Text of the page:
BERLIN (BLOOMBERG) - United States President Donald Trump will not impose tariffs on European Union automotive goods next week as threatened, European Commission President Jean-Claude Juncker told German newspaper Suddeutsche Zeitung.
"Trump will ruffle a bit, but there will not be any automobile tariffs," Mr Juncker said in the interview, which was published online on Thursday (Nov 7). "He won't do it. You're talking to a fully informed man."
Mr Trump gave himself a deadline of mid-November to decide whether to impose the levies on cars and auto parts. The EU threatened to retaliate with tariffs on US$39 billion (S$53 billion) of American goods if the President carried out his threat.
Last year, Mr Trump infuriated European leaders by declaring American imports of steel and aluminium a security threat and imposing levies of 25 per cent and 10 per cent, respectively, on shipments from around the world, including the EU.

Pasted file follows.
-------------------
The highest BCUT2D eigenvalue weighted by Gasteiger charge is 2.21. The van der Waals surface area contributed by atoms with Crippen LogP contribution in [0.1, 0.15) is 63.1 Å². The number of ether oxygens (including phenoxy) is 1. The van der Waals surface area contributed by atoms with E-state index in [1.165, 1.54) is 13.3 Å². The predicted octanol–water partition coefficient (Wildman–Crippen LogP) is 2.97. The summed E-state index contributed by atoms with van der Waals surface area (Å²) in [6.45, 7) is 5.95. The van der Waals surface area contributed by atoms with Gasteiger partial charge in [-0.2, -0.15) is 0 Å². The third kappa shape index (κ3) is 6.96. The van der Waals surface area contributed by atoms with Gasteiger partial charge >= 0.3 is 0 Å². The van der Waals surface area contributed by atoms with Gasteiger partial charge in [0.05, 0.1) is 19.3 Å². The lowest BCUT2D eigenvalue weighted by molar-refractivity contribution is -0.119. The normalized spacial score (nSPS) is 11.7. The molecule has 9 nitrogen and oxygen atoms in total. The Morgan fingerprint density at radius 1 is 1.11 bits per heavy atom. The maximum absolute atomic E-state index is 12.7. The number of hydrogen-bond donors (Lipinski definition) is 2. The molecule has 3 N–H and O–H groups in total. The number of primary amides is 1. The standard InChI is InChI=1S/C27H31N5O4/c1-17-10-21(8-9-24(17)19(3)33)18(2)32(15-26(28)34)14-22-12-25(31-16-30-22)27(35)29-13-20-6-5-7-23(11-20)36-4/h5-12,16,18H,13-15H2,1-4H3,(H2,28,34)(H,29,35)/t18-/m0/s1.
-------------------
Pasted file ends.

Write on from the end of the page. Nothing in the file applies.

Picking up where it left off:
That prompted the bloc to retaliate with a 25 per cent tariff on €2.8 billion (S$4.2 billion) of American goods such as Harley-Davidson motorcycles, Levi Strauss jeans and bourbon whiskey.
A 25 per cent US levy on foreign cars would add €10,000 to the sticker price of EU vehicles imported into the country, according to the Brussels-based European Commission, the bloc's executive arm.
US tariffs on European cars and auto parts would mark a significant escalation of transatlantic tensions because the value of EU automotive exports to the American market is about 10 times greater than that of the bloc's steel and aluminium exports combined.
As a result, European retaliatory duties would target a bigger amount of US exports to Europe.
Ms Mina Andreeva, Mr Juncker's spokesman, declined on Thursday evening to be specific about how he knew what Mr Trump's decision would be.
"The president and his team are in constant contact with our US counterparts - as it should be," Ms Andreeva said in a message sent by phone.
On Wednesday evening, EU Trade Commissioner Cecilia Malmstrom said the threat of US tariffs on European automotive goods persisted while sounding a cautiously optimistic note such levies will be avoided.
"We do not know what the Americans - or the American president - will decide next week," Ms Malmstrom told a European Parliament committee in Brussels. "We do note that there seems to be very few people defending the idea of tariffs in the car sector."